We’re Not Living in the Past or the Present Anymore: This is the Future!

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Sometimes you stumble upon a new place, look around, and suddenly feel like you’ve been transported into an episode of the Jetsons.

Here are a few of the futuristic districts and buildings I’ve come across or revisited recently when I happen to have my camera gear with me. Photos at the end.

Ciutat de les Arts i les Ciències, Valencia, Spain

Ciudad de las Artes y las Ciencias or City of Arts and Sciences is an ensemble of five areas in the dry river bed of the now diverted River Turia in Valencia, Spain.  It was designed by Valencian architect Santiago Calatrava in collaboration with Félix Candela, and started in July 1996.

The “city” is made up of the following, usually known by their Valencian names: El Palau de les Arts Reina Sofía — Opera house and performing arts centre, L’HemisfèricImax Cinema, Planetarium and Laserium, L’Umbracle — Walkway / Garden, El Museu de les Ciències Príncipe Felipe — Science museum, L’Oceanogràfic — Open-air oceanographic park.

The Atomium, Brussels, Belgium

I took my first trip up the tubular escalators of the Atomium when I was seven years old visiting my relatives in Brussels.  I returned many years later to see the renovations in progress (that’s why there are cranes in some of the photos).  The renovation work replaced all the faded aluminum sheets on the spheres with shiny new stainless steel sheets.  To raise funds for the renovation, triangular sections of the old sheets were sold to the public.  I wanted to buy one, but the exchange rate was horrible at the time.

The Atomium was built for 1958 Brussels World’s Fair.  It is 335 feet tall, with nine steel spheres connected so that the whole forms the shape of a unit cell of an iron crystal magnified 165 billion times.  Tubes which connect the spheres along the 12 edges of the cube and all eight vertices to the centre enclose escalators connecting the spheres which contain exhibit halls and other public spaces.  You can get a panoramic view of Brussels from the top sphere.

Guggenheim Museum, Bilbao, Spain

The Guggenheim Museum Bilbao was designed by Canadian-American architect Frank Gehry.  The bridge next to the Guggenheim (in my photos below) cross the Nervion River, which runs through the city of Bilbao to the Atlantic Coast. The Guggenheim features both permanent and visiting exhibits featuring works of both Spanish and international artists.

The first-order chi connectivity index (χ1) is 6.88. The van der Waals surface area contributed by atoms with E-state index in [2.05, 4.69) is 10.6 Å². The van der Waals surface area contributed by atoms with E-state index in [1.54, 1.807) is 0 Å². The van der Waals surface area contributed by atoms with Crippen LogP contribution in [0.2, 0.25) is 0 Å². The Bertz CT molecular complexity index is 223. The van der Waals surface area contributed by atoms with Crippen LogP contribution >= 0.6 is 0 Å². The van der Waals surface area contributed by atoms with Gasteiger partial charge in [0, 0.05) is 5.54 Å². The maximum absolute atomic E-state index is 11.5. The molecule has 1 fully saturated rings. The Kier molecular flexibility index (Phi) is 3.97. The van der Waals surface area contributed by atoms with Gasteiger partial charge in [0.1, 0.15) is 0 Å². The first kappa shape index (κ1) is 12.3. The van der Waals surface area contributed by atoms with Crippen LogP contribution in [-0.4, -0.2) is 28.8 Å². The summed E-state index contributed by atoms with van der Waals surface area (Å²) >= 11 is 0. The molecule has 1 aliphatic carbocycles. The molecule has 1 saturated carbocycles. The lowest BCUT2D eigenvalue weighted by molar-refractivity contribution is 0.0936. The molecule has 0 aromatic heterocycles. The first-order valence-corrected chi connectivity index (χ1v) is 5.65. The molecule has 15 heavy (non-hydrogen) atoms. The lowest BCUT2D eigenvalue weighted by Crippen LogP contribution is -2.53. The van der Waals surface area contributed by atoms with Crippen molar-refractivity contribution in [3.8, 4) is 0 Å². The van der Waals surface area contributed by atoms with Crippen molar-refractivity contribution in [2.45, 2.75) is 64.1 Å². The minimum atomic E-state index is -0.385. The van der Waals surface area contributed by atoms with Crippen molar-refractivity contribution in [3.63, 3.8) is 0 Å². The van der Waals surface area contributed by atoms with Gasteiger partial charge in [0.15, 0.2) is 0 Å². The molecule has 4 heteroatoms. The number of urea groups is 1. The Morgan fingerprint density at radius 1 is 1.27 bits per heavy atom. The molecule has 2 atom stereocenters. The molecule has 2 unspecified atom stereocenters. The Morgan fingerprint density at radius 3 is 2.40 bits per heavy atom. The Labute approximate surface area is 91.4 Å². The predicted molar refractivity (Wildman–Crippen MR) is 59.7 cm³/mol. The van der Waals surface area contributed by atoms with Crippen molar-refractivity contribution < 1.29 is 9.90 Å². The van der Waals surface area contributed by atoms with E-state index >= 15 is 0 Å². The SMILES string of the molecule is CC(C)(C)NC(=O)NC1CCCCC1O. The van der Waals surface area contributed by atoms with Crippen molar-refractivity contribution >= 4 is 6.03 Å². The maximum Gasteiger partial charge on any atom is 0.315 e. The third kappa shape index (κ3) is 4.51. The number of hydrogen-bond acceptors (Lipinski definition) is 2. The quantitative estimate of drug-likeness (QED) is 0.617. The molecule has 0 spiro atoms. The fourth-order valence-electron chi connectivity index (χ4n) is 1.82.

The curves on the building have been designed to appear random. The architect has been quoted as saying that “the randomness of the curves are designed to catch the light”.  Opened to the public in 1997, it was immediately vaulted to prominence as one of the world’s most spectacular buildings in the style of Deconstructivism.  Architect Philip Johnson called it “the greatest building of our time”.

The museum’s design and construction serve as an object lesson in Gehry’s style and method.  Its brilliantly reflective titanium panels resemble fish scales, echoing the other organic life (and, in particular, fish-like) forms that recur commonly in Gehry’s designs.  Computer Aided Three Dimensional Interactive Application (CATIA) and visualizations were used heavily in the structure’s design.

La Défense, Paris, France

La Défense is a business district in Paris.  The district is at the westernmost extremity of Paris’ Historical Axis, which starts at the Louvre in Central Paris and continues along the Champs-Élysées, well beyond the Arc de Triomphe before culminating at La Défense.  If you stand at the Louvre, you can look straight down the Axis and see all three arcs in perfect alignment.  Around its 330 ft-high Grande Arche and esplanade, the district holds many of the Paris urban area’s tallest high-rises. With its 77.5 acres, its 72 glass-and-steel slick buildings including 14 high-rises above 490 ft, La Défense is Europe’s largest business district.

The Pompidou Centre

The Pompidou opened in 1977 and is still ahead of its time architecturally.  The project was awarded to a team in an architectural design competition, whose results were announced in 1971.  All of the functional structural elements of the building are color-coded: green pipes are plumbing, blue ducts are for climate control, electrical wires are encased in yellow, and circulation elements and devices for safety are red.

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